gnaw on (someone or something)

(redirected from gnawing on)

gnaw on (someone or something)

1. To chew on something, often biting off small pieces. The dog is just gnawing on his new bone, happy as can be.
2. To bother someone or cause them worry or trepidation. His critical comments are really gnawing on me today—I can't stop thinking about them.
See also: gnaw, on

gnaw on something

to chew on something. (Usually said of an animal.) The puppy has been gnawing on my slippers! This slipper has been gnawed on!
See also: gnaw, on

gnaw on

1. To bite or chew on something, either without eating it or removing small pieces of it a bit at a time: The dog has been gnawing on that bone for days.
2. To cause someone or something to have or feel persistent discomfort, anxiety, or guilt: Unpleasant dreams gnawed on me all night and I couldn't sleep.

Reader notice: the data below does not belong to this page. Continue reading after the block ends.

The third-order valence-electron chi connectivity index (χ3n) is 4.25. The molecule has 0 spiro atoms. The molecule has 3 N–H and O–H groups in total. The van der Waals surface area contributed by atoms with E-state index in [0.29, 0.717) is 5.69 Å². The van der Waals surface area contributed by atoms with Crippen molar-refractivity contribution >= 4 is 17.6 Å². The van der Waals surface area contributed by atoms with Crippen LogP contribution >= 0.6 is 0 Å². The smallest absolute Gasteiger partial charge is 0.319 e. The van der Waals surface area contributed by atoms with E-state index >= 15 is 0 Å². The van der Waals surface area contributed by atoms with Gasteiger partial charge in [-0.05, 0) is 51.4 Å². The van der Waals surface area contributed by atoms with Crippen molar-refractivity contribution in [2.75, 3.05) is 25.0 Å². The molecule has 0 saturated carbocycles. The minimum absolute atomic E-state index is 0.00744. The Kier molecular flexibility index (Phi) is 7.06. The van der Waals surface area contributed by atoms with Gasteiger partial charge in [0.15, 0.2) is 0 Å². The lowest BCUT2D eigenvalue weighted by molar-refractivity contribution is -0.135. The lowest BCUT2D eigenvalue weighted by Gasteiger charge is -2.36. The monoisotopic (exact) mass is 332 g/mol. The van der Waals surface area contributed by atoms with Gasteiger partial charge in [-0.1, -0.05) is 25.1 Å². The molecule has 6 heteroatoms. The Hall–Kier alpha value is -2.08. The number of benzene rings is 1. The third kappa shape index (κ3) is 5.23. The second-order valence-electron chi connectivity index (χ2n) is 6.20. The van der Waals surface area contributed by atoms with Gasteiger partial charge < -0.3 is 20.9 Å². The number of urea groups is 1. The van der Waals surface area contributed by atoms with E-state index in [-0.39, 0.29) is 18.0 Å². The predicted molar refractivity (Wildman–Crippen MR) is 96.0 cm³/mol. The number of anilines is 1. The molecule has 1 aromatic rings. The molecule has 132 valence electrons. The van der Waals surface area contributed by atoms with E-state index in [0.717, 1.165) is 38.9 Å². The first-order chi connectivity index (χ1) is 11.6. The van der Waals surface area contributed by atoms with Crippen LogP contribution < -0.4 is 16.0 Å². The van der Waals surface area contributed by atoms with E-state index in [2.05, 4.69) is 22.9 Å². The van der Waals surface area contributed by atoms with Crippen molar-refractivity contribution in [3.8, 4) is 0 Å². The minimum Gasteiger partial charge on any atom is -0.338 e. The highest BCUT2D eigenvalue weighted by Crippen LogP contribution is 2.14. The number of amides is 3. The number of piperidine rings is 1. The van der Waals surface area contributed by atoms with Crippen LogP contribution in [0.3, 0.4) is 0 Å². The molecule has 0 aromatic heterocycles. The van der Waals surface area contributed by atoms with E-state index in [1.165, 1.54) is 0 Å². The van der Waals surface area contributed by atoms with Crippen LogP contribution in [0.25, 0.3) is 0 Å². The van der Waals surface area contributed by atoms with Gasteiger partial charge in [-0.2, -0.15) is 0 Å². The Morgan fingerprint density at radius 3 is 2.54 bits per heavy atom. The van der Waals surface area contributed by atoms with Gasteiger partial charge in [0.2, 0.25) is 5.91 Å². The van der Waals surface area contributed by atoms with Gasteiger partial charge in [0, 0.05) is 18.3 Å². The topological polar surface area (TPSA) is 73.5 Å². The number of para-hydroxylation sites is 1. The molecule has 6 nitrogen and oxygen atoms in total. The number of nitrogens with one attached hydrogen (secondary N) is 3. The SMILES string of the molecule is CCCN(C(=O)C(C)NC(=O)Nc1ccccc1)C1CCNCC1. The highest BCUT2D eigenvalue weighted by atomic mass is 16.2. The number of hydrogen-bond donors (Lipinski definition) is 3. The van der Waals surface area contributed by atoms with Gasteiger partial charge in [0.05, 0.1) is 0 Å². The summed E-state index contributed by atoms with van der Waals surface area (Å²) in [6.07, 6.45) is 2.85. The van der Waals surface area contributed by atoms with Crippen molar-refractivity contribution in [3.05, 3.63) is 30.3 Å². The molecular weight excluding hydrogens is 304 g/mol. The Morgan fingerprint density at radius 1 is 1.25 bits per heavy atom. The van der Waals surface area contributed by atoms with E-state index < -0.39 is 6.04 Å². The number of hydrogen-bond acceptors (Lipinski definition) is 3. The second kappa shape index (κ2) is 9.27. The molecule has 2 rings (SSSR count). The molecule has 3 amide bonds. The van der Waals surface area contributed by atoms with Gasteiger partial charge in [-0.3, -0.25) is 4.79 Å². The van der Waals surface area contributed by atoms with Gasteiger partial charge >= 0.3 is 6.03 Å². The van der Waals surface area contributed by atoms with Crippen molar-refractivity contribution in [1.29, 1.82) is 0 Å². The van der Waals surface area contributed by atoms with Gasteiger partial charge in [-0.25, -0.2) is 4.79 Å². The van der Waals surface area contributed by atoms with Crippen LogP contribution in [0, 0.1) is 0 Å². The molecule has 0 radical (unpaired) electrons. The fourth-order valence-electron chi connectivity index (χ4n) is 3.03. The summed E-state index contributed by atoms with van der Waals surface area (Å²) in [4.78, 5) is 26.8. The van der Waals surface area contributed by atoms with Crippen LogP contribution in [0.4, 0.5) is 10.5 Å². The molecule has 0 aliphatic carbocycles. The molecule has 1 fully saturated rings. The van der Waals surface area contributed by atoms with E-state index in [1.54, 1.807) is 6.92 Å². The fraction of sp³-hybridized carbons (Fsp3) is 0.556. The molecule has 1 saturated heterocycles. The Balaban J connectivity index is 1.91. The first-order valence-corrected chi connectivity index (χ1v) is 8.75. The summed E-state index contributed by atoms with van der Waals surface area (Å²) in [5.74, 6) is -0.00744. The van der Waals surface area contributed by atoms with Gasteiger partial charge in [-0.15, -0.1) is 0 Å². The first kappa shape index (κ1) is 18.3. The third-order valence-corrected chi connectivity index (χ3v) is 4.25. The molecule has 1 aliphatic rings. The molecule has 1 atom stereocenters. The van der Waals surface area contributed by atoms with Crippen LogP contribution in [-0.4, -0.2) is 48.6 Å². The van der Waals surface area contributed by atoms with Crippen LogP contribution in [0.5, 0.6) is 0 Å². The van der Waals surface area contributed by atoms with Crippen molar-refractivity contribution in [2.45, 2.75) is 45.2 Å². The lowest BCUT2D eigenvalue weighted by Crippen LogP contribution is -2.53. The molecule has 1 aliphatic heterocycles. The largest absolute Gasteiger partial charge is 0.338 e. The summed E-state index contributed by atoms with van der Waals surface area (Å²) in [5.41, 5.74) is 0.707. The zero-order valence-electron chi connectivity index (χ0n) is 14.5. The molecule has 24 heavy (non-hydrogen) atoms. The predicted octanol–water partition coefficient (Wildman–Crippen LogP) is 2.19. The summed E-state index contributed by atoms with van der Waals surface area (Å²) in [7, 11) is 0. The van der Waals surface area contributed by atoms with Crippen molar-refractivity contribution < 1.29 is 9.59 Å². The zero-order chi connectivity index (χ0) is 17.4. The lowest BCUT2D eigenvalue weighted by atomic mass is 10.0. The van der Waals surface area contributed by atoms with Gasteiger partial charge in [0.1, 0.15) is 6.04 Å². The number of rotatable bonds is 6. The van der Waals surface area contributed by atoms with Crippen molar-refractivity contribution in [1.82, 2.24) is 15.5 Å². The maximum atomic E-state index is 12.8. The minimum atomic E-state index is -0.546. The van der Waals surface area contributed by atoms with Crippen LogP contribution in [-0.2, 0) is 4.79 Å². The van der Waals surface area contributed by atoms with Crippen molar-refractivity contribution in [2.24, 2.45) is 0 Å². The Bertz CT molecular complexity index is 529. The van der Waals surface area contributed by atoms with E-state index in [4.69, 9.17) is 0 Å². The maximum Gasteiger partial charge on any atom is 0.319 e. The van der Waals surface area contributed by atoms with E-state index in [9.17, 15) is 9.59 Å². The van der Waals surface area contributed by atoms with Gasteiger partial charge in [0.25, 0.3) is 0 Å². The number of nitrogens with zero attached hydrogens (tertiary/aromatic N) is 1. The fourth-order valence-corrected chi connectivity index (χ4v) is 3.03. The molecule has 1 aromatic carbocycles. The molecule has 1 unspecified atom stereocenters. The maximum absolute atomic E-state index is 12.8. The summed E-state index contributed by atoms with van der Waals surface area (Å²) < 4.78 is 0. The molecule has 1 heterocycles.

See also: gnaw, on
References in periodicals archive ?
This is important if you or anyone likely to be in your garden is given to gnawing on the furniture.
If gnawing on various foods is sufficient to wear down incisors, as implied in Zuri et al.
gnawing on siltstone containing >1% calcium, which was "like a soft talc" and "easily scored by a fingernail," and suggested that the siltstone could serve as a fine abrasive polish for teeth.